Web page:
What are the options for a successful new cosmetics company like Pixi, whose founders have the impetus to expand but lack the financial firepower to do so? Rebecca Hoar reports.
Pixi is more than just a pretty face. The make-up company founded in 1999 by three Swedish sisters has held its own in a crowded market, during a difficult economic climate. A Pixi makeover is several lipstick shades away from the heavily mascara'd and rouged horrors of the traditional department store assistants, and beauty editors rave about the quality of the goods. 'Hip', 'fresh', 'cult favourite', 'the Estee Lauders of the future' ... these are a few of the tributes that Petra, Sofia and Sara Strand can tuck away in their vanity cases.
Yet the fresh-faced trio now face difficult decisions. Pixi has reached a crossroads in its development. To date, the company has one shop, in London's Soho, and counters in five Pure Beauty stores. Pixi's multi-hued lipglosses and eye colours, with average prices between pounds 15 and pounds 25, are also sold in Brown's in America. As a new brand, they're funkier than the long-established Chanel or YSL, and they've slotted easily into the young, up-market niche first carved by Stila and Urban Decay. Yet without serious funding, Pixi can't move forward. 'We could do two things,' says Petra, the eldest. 'We could grow organically over the next year, take it slowly and do things on a shoestring. Or we could finalise the business plan and look for investment, probably with a business angel with retail experience, or maybe a venture capitalist.'
The company has a solid foundation. Petra and her husband Tony Oppe, who manages the branding and finances, initially raised pounds 60,000 by re-mortgaging their home. They kept pounds 15,000 as a reserve and with the remainder designed the products, hired manufacturers, opened the shop and employed 10 full-time staff.
And now the Pixi brand has a younger sibling. Pop was created when Top Shop approached Petra to design a fun make-up range for the high street store. Whereas Pixi was the fruit of years of research, the new brand was on the market only months after the Top Shop meeting. Just over a year later, Pop is doing great business. The brand is sailing off the Top Shop shelves, and has been adopted by the cool Urban Outfitters chain in the US. The Strands are now in talks to supply Pop to other UK high street chains. Pixi and Pop's combined turnover hit pounds 1 million in 2002.
The sisters are keen to develop Pixi long-term and believe that Pop has great financial potential in the shorter term. But they don't know where to find the funding to grow the brands. It's a problem that many growing businesses face. A successful company can have the impetus to expand but lack the financial firepower to do so. What are the options?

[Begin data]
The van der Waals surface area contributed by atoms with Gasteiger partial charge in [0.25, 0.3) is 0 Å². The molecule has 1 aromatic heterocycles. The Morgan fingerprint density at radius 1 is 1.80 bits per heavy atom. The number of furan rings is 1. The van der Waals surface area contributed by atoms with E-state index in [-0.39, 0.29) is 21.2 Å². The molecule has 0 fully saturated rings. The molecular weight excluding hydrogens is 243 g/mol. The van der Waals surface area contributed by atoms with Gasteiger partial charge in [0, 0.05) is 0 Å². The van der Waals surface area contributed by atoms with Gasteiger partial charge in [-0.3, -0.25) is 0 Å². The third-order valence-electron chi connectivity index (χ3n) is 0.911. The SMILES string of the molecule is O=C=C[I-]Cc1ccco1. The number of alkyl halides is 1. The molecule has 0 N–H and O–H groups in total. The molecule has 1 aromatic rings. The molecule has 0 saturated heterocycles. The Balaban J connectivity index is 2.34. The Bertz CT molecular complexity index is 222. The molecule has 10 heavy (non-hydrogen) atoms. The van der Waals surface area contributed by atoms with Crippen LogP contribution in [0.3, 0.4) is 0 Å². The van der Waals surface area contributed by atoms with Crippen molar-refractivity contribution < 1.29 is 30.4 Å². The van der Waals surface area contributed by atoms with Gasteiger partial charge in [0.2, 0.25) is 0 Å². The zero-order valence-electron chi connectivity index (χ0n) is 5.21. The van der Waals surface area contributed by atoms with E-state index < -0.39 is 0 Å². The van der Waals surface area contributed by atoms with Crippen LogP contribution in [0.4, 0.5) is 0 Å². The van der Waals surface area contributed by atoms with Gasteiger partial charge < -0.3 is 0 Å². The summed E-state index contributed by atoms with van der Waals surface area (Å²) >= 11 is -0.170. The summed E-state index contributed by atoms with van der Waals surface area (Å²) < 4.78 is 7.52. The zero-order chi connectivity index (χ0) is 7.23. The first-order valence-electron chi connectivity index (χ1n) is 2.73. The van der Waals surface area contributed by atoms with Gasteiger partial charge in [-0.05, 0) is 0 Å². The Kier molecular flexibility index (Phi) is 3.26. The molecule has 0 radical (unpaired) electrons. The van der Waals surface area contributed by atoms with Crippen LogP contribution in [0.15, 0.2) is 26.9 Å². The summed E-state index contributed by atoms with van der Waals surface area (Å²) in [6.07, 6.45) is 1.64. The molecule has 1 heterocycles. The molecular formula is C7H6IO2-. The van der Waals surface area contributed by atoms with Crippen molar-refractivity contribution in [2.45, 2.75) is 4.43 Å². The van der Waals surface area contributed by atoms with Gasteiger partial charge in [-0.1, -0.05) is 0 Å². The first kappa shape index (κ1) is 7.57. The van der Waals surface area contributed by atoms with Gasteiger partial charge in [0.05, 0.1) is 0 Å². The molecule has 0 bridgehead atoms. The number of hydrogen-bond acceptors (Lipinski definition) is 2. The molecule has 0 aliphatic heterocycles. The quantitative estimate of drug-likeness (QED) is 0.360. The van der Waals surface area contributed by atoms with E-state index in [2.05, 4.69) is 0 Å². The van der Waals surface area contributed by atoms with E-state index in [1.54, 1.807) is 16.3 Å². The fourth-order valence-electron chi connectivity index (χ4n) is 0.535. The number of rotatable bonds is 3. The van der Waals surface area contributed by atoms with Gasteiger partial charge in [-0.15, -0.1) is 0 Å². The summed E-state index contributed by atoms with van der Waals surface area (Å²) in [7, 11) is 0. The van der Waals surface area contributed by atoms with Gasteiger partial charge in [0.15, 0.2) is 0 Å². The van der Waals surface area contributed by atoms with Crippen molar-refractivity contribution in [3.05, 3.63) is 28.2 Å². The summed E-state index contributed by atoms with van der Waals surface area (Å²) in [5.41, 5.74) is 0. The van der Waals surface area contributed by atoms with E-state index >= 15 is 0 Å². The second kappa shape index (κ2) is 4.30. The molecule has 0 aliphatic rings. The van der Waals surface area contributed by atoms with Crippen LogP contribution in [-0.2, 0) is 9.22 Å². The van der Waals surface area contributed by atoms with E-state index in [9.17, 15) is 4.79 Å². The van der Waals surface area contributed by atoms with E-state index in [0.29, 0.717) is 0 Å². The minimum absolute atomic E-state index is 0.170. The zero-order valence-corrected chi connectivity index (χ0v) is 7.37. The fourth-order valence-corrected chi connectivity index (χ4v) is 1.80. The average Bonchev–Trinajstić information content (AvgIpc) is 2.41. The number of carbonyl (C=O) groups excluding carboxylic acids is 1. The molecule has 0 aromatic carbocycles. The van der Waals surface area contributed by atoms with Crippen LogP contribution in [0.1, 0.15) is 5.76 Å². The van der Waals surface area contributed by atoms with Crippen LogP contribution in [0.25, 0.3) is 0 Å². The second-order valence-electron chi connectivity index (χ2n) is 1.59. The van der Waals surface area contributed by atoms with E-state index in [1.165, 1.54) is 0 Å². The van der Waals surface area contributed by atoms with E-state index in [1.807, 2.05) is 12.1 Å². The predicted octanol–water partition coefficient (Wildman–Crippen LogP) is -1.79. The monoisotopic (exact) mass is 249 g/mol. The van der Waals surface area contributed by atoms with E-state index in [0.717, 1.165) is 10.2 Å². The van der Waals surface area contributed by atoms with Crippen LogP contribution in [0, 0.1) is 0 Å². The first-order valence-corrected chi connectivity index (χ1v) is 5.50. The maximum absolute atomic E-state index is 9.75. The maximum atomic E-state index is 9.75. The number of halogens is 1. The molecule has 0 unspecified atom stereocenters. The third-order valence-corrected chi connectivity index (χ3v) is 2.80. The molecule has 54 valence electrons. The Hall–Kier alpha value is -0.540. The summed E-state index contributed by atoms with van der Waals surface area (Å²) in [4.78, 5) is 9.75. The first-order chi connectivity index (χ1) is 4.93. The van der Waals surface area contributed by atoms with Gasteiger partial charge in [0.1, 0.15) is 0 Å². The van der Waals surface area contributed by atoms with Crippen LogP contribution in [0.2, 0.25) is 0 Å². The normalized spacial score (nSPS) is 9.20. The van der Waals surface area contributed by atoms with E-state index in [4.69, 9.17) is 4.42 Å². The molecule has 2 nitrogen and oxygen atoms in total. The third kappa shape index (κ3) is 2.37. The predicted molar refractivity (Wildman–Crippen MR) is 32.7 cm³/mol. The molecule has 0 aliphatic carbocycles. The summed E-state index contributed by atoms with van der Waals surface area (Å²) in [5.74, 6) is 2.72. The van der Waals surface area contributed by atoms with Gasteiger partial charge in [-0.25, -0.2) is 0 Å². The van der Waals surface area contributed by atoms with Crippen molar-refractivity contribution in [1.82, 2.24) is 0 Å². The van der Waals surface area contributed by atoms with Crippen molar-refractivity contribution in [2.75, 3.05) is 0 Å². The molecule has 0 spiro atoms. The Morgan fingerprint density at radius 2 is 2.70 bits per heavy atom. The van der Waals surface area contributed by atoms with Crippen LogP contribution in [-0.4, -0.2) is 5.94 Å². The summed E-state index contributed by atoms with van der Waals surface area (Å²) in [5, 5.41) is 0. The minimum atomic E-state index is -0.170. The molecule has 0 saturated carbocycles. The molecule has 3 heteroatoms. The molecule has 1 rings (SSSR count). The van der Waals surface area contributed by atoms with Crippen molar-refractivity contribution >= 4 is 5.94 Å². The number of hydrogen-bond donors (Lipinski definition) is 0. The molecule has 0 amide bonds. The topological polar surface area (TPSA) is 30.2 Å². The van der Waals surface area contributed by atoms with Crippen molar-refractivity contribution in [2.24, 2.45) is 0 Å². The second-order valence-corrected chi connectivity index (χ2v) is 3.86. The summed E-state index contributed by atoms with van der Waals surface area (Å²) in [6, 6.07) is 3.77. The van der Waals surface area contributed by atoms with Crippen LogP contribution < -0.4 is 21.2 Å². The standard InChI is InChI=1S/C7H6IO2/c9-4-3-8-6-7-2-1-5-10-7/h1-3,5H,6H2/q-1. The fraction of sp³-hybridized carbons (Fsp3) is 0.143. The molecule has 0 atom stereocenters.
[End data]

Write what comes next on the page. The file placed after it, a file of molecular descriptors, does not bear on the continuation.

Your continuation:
According to Chris Rowlands, executive director in charge of growth capital business at investment firm 3i, a small firm should consider business angels, venture capitalists or bank loans, or float itself on a stock market (AIM, for example) - all options for the Strands. 'Any company needs to think clearly about the different sources of investment available,' says Rowlands. 'One alternative to pounding the streets talking to different sources of capital is to talk to an adviser. Or try friends or contacts who have investment experience.'
As a rough guide, a business angel will usually invest between pounds 100,000 and pounds 250,000, says Bernard Hallewell, MD of the National Business Angels Network, although less than pounds 50,000 is not unusual.
Angels tend to work closely with the firm. 'The business angel should fit with you as a person,' he advises. 'If the chemistry isn't right, it's a marriage made in hell.' A good one can act as a mentor and source of business knowledge, too.
Venture capitalists play a similar role. They are likely to have deeper pockets, however, and will expect a correspondingly higher return on their investment.
A public listing on AIM may suit a company expecting rapid growth, although the current poor economic climate will deter some. Bank loans suit businesses that don't mind being in debt and have concrete assets to offset the loans.
Hallewell also suggests corporate venturing, in which a mature company offers a growing firm a partnership. The young business gets management expertise, access to distribution channels, great contacts and perhaps funding. The larger firm gains access to a new product and new expertise, and a new revenue stream.
What should a company like Pixi do before embarking on fund-raising? Rowlands and Hallewell agree that its financial aims are critical.
'If we put our money in, how are we going to get it back, and what sort of return can we expect?' says Rowlands. It must have clearly outlined financial goals and a realistic plan for achieving them over, say, the next five years.